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Hear and now

This week on the music beat: Sept. 24, 1999

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‘Face in the crowd

Brian De Palma’s bloody 1983 film, Scarface, in which Al Pacino portrays the sociopathic Cuban drug lord Tony Montana, has long exerted a profound influence on the hip-hop community. Like dead bodies in a Mafia-movie marathon, Scarface homages continue to pop up in rap songs and videos. Most recently, Puff Daddy sampled Pacino’s famous ”say goodnight to da bad guy” speech on his current CD, Forever (Master P also made use of the monologue on 1998’s MP Da Last Don). Other rappers who have paid tribute to Scarface include Fat Joe, Mobb Deep, Nas, the Wu-Tang Clan’s Raekwon, and Scarface of the Geto Boys (whose debt is readily apparent). ”That movie has influenced rap in so many ways — musically, lyrically, and visually,” says hip-hop historian Gabriel Alvarez of ego trip magazine. We asked Pacino what he thought of his status as Lord of the Gangstas, but, alas, the actor declined to comment. Chalk it up to omerta.

Dead poet society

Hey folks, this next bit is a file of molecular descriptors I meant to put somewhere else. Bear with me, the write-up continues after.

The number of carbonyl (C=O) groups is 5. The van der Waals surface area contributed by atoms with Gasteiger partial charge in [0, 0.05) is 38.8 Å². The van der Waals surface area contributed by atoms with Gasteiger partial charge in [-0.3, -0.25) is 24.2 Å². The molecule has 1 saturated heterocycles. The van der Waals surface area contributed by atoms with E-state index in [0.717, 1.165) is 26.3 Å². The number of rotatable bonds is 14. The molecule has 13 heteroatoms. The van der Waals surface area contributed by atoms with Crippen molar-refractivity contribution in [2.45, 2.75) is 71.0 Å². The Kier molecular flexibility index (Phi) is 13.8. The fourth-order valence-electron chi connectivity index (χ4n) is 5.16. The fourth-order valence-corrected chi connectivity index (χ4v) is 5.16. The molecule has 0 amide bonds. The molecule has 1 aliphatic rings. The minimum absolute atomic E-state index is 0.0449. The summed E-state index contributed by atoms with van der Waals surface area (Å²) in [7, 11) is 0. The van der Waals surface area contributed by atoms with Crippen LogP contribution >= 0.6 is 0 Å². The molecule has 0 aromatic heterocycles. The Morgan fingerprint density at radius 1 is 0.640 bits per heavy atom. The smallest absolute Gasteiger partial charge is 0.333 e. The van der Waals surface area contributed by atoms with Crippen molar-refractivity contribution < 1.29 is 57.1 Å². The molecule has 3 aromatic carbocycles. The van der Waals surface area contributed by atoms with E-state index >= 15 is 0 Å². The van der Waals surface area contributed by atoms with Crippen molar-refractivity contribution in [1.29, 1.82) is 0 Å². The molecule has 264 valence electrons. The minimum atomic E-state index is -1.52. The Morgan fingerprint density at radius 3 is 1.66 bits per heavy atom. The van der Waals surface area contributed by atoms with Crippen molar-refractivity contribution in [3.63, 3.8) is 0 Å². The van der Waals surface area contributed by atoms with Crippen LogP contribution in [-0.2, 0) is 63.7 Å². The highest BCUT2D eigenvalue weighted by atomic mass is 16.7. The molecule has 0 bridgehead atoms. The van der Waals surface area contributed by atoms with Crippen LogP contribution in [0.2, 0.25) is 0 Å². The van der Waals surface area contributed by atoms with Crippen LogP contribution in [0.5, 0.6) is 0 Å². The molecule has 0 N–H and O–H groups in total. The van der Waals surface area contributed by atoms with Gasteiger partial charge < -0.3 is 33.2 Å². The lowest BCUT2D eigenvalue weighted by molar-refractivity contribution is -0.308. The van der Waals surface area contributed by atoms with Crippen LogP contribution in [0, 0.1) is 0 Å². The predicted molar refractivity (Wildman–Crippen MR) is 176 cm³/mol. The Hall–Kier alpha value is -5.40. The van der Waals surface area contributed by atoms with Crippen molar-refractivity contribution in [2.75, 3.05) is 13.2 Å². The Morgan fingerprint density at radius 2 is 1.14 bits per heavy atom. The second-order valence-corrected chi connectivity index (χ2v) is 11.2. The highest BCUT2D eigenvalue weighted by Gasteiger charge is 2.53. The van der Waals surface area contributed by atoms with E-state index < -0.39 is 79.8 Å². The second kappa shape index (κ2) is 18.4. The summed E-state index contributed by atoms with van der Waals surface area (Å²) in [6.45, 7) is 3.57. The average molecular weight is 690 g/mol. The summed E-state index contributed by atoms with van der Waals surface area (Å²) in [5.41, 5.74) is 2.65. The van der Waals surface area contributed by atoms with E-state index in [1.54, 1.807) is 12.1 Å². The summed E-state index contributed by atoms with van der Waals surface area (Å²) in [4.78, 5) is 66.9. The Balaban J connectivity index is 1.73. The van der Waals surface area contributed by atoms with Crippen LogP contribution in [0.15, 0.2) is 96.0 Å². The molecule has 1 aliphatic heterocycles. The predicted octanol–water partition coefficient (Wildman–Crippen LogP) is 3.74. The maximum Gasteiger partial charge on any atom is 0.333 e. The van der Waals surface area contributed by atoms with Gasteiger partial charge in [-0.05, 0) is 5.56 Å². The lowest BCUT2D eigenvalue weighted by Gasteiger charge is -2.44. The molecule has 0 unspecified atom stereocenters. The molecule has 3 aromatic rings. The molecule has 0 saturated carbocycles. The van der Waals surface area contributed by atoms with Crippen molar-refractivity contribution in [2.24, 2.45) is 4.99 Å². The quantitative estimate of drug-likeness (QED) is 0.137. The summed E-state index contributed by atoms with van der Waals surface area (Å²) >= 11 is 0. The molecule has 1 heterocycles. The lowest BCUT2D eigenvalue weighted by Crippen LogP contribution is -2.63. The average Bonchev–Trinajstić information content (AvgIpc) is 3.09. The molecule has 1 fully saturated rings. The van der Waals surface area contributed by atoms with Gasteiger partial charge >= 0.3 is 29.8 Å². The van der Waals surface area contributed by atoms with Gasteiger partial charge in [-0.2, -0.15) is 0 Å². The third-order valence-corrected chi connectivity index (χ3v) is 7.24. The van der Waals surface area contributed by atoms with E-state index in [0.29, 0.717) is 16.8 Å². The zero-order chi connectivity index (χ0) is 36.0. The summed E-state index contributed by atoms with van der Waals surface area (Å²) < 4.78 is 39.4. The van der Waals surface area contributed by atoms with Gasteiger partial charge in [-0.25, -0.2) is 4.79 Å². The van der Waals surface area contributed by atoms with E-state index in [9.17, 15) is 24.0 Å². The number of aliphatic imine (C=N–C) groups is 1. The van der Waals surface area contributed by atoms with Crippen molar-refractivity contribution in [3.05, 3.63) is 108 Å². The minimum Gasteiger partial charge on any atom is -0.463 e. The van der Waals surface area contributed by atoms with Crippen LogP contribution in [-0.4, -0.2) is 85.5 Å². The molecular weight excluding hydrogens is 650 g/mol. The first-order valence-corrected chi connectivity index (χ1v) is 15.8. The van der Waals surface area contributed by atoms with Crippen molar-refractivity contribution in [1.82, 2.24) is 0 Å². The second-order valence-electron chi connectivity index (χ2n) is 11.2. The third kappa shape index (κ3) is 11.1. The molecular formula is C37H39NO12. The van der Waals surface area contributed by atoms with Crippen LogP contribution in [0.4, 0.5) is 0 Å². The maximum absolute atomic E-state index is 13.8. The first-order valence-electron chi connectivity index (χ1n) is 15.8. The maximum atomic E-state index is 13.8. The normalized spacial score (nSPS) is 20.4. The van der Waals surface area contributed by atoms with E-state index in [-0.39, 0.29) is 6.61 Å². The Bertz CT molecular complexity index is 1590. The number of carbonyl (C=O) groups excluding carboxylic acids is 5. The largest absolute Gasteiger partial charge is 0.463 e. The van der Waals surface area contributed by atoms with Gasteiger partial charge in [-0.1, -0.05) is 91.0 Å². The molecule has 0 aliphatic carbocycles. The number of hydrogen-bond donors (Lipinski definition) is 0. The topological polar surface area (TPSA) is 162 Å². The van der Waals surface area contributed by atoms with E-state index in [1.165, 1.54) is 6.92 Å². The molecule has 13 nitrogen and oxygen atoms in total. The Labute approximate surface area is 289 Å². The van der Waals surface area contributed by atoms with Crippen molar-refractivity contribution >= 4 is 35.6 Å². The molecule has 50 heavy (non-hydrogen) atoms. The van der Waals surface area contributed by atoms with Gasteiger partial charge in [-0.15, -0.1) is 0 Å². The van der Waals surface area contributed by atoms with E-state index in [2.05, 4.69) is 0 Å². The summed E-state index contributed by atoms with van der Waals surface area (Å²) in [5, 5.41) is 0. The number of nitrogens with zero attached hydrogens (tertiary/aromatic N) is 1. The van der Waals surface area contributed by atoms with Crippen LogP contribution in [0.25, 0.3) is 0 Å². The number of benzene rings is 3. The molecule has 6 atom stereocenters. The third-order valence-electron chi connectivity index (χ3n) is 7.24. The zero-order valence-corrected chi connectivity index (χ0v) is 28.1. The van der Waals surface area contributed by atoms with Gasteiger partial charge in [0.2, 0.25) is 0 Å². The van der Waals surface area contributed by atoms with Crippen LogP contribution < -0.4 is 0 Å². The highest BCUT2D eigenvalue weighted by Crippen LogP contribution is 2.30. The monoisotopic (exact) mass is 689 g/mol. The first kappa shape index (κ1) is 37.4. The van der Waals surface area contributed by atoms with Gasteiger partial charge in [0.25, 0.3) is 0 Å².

If rappers lionize Tony Montana, a growing number of rockers are genuflecting before the memory of singer-guitarist Jeff Buckley, who drowned in 1997. Ex-Soundgarden frontman Chris Cornell says he wrote ”Wave Goodbye,” from his solo debut, Euphoria Morning, ”right after [Jeff] died. The lyrics are about Jeff, but also about losing someone, about that experience.” Meanwhile, songs inspired by Buckley’s death continue to pile up, among them Juliana Hatfield’s ”Trying Not to Think About It,” Aimee Mann’s unreleased ”Just Like Anyone,” and Duncan Sheik’s ”A Body Goes Down.” Buckley’s mother, Mary Guibert, says P.J. Harvey presented her with a tape of a song Harvey wrote about the late artist. Says Sheik of Buckley’s impact on him: ”He was the best male singer that I’ve ever heard, period. He didn’t sell as many records as a lot of people, and he wasn’t the most popular artist — though he should have been. But I felt I had to make some sort of statement to him to say ‘Thank you for giving us this great, incredible music.”’ Or, as Tony Montana might say, ”Say goodnight to da good guy.”